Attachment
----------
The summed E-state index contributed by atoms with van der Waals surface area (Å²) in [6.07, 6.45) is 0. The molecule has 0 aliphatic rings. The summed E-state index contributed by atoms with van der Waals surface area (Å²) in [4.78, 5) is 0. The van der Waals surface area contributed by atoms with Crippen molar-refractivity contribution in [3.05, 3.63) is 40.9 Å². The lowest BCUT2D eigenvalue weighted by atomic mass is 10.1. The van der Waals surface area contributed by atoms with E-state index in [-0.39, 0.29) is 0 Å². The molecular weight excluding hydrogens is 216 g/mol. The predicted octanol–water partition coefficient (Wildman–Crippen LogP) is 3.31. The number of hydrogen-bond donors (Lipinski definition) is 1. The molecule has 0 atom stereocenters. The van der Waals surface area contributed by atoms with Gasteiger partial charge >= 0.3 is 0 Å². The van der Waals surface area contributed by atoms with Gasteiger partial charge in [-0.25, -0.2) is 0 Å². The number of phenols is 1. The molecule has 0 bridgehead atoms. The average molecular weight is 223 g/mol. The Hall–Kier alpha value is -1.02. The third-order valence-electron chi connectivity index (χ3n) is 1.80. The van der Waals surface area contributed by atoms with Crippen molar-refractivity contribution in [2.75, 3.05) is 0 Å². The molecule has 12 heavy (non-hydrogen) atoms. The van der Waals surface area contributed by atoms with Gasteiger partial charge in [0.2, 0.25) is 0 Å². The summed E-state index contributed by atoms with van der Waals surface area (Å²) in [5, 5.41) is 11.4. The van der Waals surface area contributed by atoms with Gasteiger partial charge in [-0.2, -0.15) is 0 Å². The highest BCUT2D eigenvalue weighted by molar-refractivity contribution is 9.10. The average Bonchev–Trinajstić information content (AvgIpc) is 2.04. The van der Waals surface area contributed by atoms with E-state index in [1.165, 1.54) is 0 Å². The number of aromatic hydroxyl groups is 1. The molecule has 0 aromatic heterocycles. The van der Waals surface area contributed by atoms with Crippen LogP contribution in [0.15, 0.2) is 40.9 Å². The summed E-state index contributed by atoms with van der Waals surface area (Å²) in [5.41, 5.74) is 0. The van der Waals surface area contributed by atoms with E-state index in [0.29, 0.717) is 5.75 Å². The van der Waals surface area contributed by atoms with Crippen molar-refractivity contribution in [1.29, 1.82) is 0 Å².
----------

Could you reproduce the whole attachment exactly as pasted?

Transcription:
The summed E-state index contributed by atoms with van der Waals surface area (Å²) in [6.07, 6.45) is 0. The molecule has 0 aliphatic rings. The summed E-state index contributed by atoms with van der Waals surface area (Å²) in [4.78, 5) is 0. The van der Waals surface area contributed by atoms with Crippen molar-refractivity contribution in [3.05, 3.63) is 40.9 Å². The lowest BCUT2D eigenvalue weighted by atomic mass is 10.1. The van der Waals surface area contributed by atoms with E-state index in [-0.39, 0.29) is 0 Å². The molecular weight excluding hydrogens is 216 g/mol. The predicted octanol–water partition coefficient (Wildman–Crippen LogP) is 3.31. The number of hydrogen-bond donors (Lipinski definition) is 1. The molecule has 0 atom stereocenters. The van der Waals surface area contributed by atoms with Gasteiger partial charge >= 0.3 is 0 Å². The van der Waals surface area contributed by atoms with Gasteiger partial charge in [-0.25, -0.2) is 0 Å². The number of phenols is 1. The molecule has 0 bridgehead atoms. The average molecular weight is 223 g/mol. The Hall–Kier alpha value is -1.02. The third-order valence-electron chi connectivity index (χ3n) is 1.80. The van der Waals surface area contributed by atoms with Crippen molar-refractivity contribution in [2.75, 3.05) is 0 Å². The molecule has 12 heavy (non-hydrogen) atoms. The van der Waals surface area contributed by atoms with Gasteiger partial charge in [0.2, 0.25) is 0 Å². The summed E-state index contributed by atoms with van der Waals surface area (Å²) in [5, 5.41) is 11.4. The van der Waals surface area contributed by atoms with Gasteiger partial charge in [-0.2, -0.15) is 0 Å². The highest BCUT2D eigenvalue weighted by molar-refractivity contribution is 9.10. The average Bonchev–Trinajstić information content (AvgIpc) is 2.04. The van der Waals surface area contributed by atoms with E-state index in [1.165, 1.54) is 0 Å². The number of aromatic hydroxyl groups is 1. The molecule has 0 aromatic heterocycles. The van der Waals surface area contributed by atoms with Crippen LogP contribution in [0.15, 0.2) is 40.9 Å². The summed E-state index contributed by atoms with van der Waals surface area (Å²) in [5.41, 5.74) is 0. The van der Waals surface area contributed by atoms with E-state index in [0.29, 0.717) is 5.75 Å². The van der Waals surface area contributed by atoms with Crippen molar-refractivity contribution in [1.29, 1.82) is 0 Å².